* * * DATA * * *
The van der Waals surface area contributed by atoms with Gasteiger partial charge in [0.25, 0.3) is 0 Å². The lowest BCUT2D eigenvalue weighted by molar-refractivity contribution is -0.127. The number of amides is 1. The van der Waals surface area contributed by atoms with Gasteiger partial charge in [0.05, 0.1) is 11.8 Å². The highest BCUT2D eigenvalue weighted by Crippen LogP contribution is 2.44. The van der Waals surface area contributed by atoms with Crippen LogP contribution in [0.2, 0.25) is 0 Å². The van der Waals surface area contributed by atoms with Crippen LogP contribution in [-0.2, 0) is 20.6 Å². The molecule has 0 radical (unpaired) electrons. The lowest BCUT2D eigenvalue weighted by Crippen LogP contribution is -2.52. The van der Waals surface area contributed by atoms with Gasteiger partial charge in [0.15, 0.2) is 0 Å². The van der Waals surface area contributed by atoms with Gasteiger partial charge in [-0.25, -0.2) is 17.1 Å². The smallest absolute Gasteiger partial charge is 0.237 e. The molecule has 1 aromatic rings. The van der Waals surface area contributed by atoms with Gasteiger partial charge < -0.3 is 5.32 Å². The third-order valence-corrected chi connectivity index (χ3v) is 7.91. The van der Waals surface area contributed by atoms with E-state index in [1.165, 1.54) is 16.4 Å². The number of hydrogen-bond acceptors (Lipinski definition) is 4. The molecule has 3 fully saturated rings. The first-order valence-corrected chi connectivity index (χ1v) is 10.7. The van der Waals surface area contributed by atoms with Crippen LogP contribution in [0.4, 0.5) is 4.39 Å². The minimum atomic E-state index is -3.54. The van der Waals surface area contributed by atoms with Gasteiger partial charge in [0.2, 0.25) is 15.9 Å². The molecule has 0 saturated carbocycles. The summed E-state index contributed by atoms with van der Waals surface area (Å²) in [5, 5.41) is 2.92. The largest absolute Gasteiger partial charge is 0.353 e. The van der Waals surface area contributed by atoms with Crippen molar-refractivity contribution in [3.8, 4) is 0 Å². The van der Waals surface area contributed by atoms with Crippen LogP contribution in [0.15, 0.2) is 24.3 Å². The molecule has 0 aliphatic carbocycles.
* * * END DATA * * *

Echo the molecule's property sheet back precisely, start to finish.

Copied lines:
The van der Waals surface area contributed by atoms with Gasteiger partial charge in [0.25, 0.3) is 0 Å². The lowest BCUT2D eigenvalue weighted by molar-refractivity contribution is -0.127. The number of amides is 1. The van der Waals surface area contributed by atoms with Gasteiger partial charge in [0.05, 0.1) is 11.8 Å². The highest BCUT2D eigenvalue weighted by Crippen LogP contribution is 2.44. The van der Waals surface area contributed by atoms with Crippen LogP contribution in [0.2, 0.25) is 0 Å². The van der Waals surface area contributed by atoms with Crippen LogP contribution in [-0.2, 0) is 20.6 Å². The molecule has 0 radical (unpaired) electrons. The lowest BCUT2D eigenvalue weighted by Crippen LogP contribution is -2.52. The van der Waals surface area contributed by atoms with Gasteiger partial charge in [0.15, 0.2) is 0 Å². The van der Waals surface area contributed by atoms with Gasteiger partial charge in [-0.25, -0.2) is 17.1 Å². The smallest absolute Gasteiger partial charge is 0.237 e. The molecule has 1 aromatic rings. The van der Waals surface area contributed by atoms with Gasteiger partial charge < -0.3 is 5.32 Å². The third-order valence-corrected chi connectivity index (χ3v) is 7.91. The van der Waals surface area contributed by atoms with E-state index in [1.165, 1.54) is 16.4 Å². The number of hydrogen-bond acceptors (Lipinski definition) is 4. The molecule has 3 fully saturated rings. The first-order valence-corrected chi connectivity index (χ1v) is 10.7. The van der Waals surface area contributed by atoms with Crippen LogP contribution in [0.4, 0.5) is 4.39 Å². The minimum atomic E-state index is -3.54. The van der Waals surface area contributed by atoms with Gasteiger partial charge in [0.2, 0.25) is 15.9 Å². The molecule has 0 saturated carbocycles. The summed E-state index contributed by atoms with van der Waals surface area (Å²) in [5, 5.41) is 2.92. The largest absolute Gasteiger partial charge is 0.353 e. The van der Waals surface area contributed by atoms with Crippen molar-refractivity contribution in [3.8, 4) is 0 Å². The van der Waals surface area contributed by atoms with Crippen LogP contribution in [0.15, 0.2) is 24.3 Å². The molecule has 0 aliphatic carbocycles.